Luminaria Expands to Daylight Hours, Mission San José in Tricentennial Year

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Silhouettes walk in front of the Luminaria sign at Hemisfair Park.

Bonnie Arbittier / Rivard Report

Figures in silhouette walk in front of the Luminaria sign at Hemisfair Park in November 2017.

At a Wednesday media event announcing the forthcoming 2018 Luminaria Contemporary Arts Festival on Nov. 10-11, poets Glo Armmer and Eddie Vega listed various nicknames different people use to describe their hometown – San Antone, SA, San Anto, Sainttown.

Luminaria is intended for San Antonians of all descriptions and sensibilities, festival Director Kathy Armstrong said, and its diverse lineup of artists reflects that sentiment.

To celebrate a Tricentennial year that has highlighted the city’s diversity, Luminaria will expand its offerings, its footprint, and its hours. Traditionally a one-night event, the festival will add activities all day Sunday and include a performance at Mission San José.

Of the more than 50 individual artist and artist groups involved in this year’s festival, 75 percent are from San Antonio, Armstrong said.

Armmer and Vega are members of The Hemisfair Plaza Poets, an ad hoc group assembled by DaRell Pittman specifically for Luminaria. Its lineup of six poets from various walks of life reflects the range of artists involved in the festival overall, Pittman said.

Artists involved with the 2018 Luminaria contemporary arts festival gathered for a media event at Hemisfair on Wednesday night.

Nicholas Frank / Rivard Report

Artists involved with the 2018 Luminaria contemporary arts festival gather for a media event at Hemisfair on Wednesday night.

Among them are sculptors Hilal Lalo Hibri and Laura D. Schultz, performance artists Anna De Luna and Mr. Composition, dance by Arte y Pasión, live tattooing by David Alcantar, films by Albert Alvarez and SAFilm, readings by Nan Cuba and Xelena González, and musicians from multiple genres, from jazz musician Aaron Prado to hip hop group Cadillac Muzik.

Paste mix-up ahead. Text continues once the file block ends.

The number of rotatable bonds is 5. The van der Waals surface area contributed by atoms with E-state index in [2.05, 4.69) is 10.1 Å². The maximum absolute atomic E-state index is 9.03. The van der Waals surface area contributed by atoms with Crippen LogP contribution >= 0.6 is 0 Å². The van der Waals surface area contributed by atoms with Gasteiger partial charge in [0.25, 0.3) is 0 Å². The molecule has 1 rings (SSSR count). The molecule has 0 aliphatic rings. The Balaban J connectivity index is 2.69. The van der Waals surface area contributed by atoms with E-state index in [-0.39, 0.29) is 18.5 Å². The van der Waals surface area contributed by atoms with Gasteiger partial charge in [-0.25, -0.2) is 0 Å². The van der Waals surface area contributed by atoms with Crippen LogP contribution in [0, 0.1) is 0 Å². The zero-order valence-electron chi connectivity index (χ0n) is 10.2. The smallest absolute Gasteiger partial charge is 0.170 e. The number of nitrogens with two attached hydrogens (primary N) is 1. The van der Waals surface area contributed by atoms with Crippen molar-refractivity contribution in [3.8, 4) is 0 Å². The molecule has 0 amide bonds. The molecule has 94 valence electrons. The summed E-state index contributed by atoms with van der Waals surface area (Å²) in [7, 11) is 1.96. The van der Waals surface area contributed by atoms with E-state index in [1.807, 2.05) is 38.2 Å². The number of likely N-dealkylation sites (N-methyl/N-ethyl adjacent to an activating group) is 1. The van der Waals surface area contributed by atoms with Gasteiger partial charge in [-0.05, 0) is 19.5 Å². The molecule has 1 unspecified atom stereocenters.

Many other local artists are involved, as are artists and musicians from Austin, El Paso, Detroit, Los Angeles, New Jersey, and Mexico.

Based on the success of last year’s festival, which drew about 20,000 people, Hemisfair and Luminaria are “a perfect fit,” Hemisfair CEO Andres Andujar said.

In addition to the traditional Saturday night programming, the daylight hours of Sunday, Nov. 11, will feature a new artist market so attendees can take home artist-made products and artwork, Armstrong said. Artist-run workshops and demonstrations will run from noon to 3 p.m., teaching DJing and hip hop dance techniques, flamenco dancing, paper-cutting, and glass-making with artist team Adam Smolensky and Justin Parr.

On Saturday night, Smolensky and Parr will team up to make 300 “glow-sticks,” actually 5-foot glass tubes filled with “chemoluminescent” liquid, to be installed on the small island in the stretch of the San Antonio river that runs into the Henry B. Gonzalez Convention Center grounds.

Luminescence is a common theme among artists invited to contribute work to the festival, who eagerly accept the challenge to show their work at night, at locations throughout the Hemisfair grounds.

Sound is also an important component of the festival, with music and performance at four stages on the grounds, and a new venue. Sunday evening, Luminaria will occupy Mission San José for a special Tricentennial-year closing program.

Modern classical music ensemble Agarita will stage a 5 p.m. performance for 120 attendees inside the mission’s granary, which will provide an ideal setting, according to violist Marisa Bushman.

“It’s actually acoustically perfect,” Bushman said, and violinist Daniel Anastasio agreed, citing its ancient limestone walls and natural resonance.

For those unable to squeeze into the small granary room, the performance will be simulcast on screens outside for those who want to relax on the lawn and take in a program of music by Bresnick, Poncé, Shaw, and Bolcom, Bushman said. Each piece was chosen for its thematic relationship to historical memory, cultural interweaving, and the passage of time, Anastasio said.

This year, Luminaria will also welcome attendees from the inaugural CityFest, an ideas festival initiated by the Rivard Report on the model of TribFest in Austin and the Aspen Ideas Festival. After a full day of CityFest programming on Saturday, Nov. 10, at Southwest School of Art, attendees will travel to Hemisfair to take in the sights and sounds of the city’s only contemporary arts festival.

Luminaria runs from 7 p.m. to midnight on Saturday, Nov. 10, with maps available to lead festival goers throughout the grounds. VIA Metropolitan Transit will extend bus service on VIVA Culture route 11 and VIVA Centro route 301 until 12:30 a.m. to accommodate festivalgoers. The Lyft rideshare service is also offering a special 25-percent discount on two rides, using promo code LUMINARIA18.

The festival is free and open to the public. More information on artists and scheduled programming is available here for Saturday night, here for Sunday, and here for VIP events.

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